Monday, March 16, 2009

Life in a Real Chicago area Level One Trauma Center

TV Show ER goes off the air, but Loyola’s Emergency Room continues to save lives

MAYWOOD, Ill. - Though the lights of County General will soon fade from our TV screens the glowing red emergency sign outside Loyola University Medical Center's Emergency Room burns bright as a symbol of hope during times of chaos and tragedy. Last year 54,000 people turned to Loyola's ER for help in their time of need.

"Our hospital is staffed to respond to any kind of emergency at any time of day. As a level one trauma center we have the capacity to help with all emergencies including surgical, neurological, cardiac, and offer services from some of the finest subspecialty physicians," said Dr. Catherine Johnson, emergency physician at Loyola University Health System. "But it's more than just treating the patient; our Catholic Jesuit philosophy impacts our level of care. You know when you come to Loyola you are going to get exceptional care no matter who you are."

From Dr. Ross to Dr. Gates the fascination with the men and women on the frontlines of medicine has been fueled by the beloved show ER. Many of the characters have found a place in the hearts of people across America, but they don't compare to the real-life ER physicians. Loyola emergency physicians Dr. Catherine Johnson, Dr. Michael Pulia and Dr. Ethan Sterk know the pain of telling a family member that a loved one has died, the triumph of saving a life and the stress of trying to prioritize patient care. Still, there's no job they’d rather do.

"I know when I'm at work I'm helping people in need," said Dr. Sterk. "When I walk down the street and see a homeless man or someone who is often cast aside I feel like I'm making a difference in their lives as well because our doors will always be open to anyone, no matter who you are."

The TV show ER has been a spotlight on the emergency medicine profession and has made an impact on it as well. It played a factor in Dr. Pulia's and Dr. Johnson's desire to become ER physicians and interest in emergency medicine residency programs has followed the show's popularity.

"I think the show is the most accurate portrayal of an ER on TV," said Dr. Pulia. "Of course there are differences like we're not all supermodels and they take every interesting case I'd see in a month and pack it into an hour show. It's really a dream world for an ER doc. It's how we'd like our days to be."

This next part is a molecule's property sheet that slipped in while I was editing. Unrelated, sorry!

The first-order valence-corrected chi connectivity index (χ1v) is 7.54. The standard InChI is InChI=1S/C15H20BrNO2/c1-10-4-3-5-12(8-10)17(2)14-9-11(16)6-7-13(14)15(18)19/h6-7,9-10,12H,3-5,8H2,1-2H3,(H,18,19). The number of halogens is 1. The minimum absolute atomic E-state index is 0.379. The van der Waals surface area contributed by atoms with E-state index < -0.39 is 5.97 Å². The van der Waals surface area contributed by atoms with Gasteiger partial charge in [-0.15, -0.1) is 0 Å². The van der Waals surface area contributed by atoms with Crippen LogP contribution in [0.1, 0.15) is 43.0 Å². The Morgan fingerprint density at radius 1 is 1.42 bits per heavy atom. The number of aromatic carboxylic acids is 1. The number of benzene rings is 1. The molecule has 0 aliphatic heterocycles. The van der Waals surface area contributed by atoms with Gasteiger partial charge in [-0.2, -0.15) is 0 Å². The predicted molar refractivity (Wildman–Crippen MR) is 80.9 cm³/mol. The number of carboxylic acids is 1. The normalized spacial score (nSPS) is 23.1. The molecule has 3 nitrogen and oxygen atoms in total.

"The cases we see are equivalent if not more emotionally challenging than those on TV," said Dr. Johnson. "We interact with every part of the hospital and are able to put our patients in touch with the physicians that can provide them with the help they need."

Though the doctors have highest praise for the show, some of the biggest real-life struggles, like ER overpopulation, are often overlooked by the show's producers.

"Everyone wants to know that when they have an emergency that a team of people will be ready and available to handle it. The reality is if the overcrowding continues it could affect people who have a real emergency. ER doctors are having to help people and handle things that could be taken care of in other service areas due to the state of our health care system," said Dr. Pulia.

The doctors agree that personally and professionally they will miss the TV show ER.

"There was an excellent episode this season concerning a patient who was a pioneer of emergency medicine at County General. We are a rather young field and it showed how far we've come in only a few decades," said Dr. Sterk. "Unless someone works in the ER it's hard for them to understand our role in the hospital and the show did a great job of helping people realize all that we do."

About Loyola University Health System

Loyola University Health System (LUHS) is part of Trinity Health. Based in the western suburbs of Chicago, LUHS is a quaternary care system with a 61-acre main medical center campus, the 36-acre Gottlieb Memorial Hospital campus and more than 30 primary and specialty care facilities in Cook, Will and DuPage counties. Loyola University Medical Center’s campus is conveniently located in Maywood, 13 miles west of Chicago’s Loop and 8 miles east of Oak Brook, Ill. At the heart of the medical center campus is a 559-licensed-bed hospital that houses a Level 1 Trauma Center, a Burn Center and the Ronald McDonald® Children's Hospital of Loyola University Medical Center. Also on campus are the Cardinal Bernardin Cancer Center, Loyola Outpatient Center, Center for Heart & Vascular Medicine and Loyola Oral Health Center as well as Loyola University Chicago Stritch School of Medicine, Loyola University Chicago Marcella Niehoff School of Nursing and the Loyola Center for Fitness. Loyola's Gottlieb campus in Melrose Park includes the 255-licensed-bed community hospital, the Professional Office Building housing 150 private practice clinics, the Adult Day Care, the Gottlieb Center for Fitness, Loyola Center for Metabolic Surgery and Bariatric Care and the Loyola Cancer Care & Research at the Marjorie G. Weinberg Cancer Center at Melrose Park.

Trinity Health is a national Catholic health system with an enduring legacy and a steadfast mission to be a transforming and healing presence within the communities we serve. Trinity is committed to being a people-centered health care system that enables better health, better care and lower costs. Trinity Health has 88 hospitals and hundreds of continuing care facilities, home care agencies and outpatient centers in 21 states and 119,000 employees.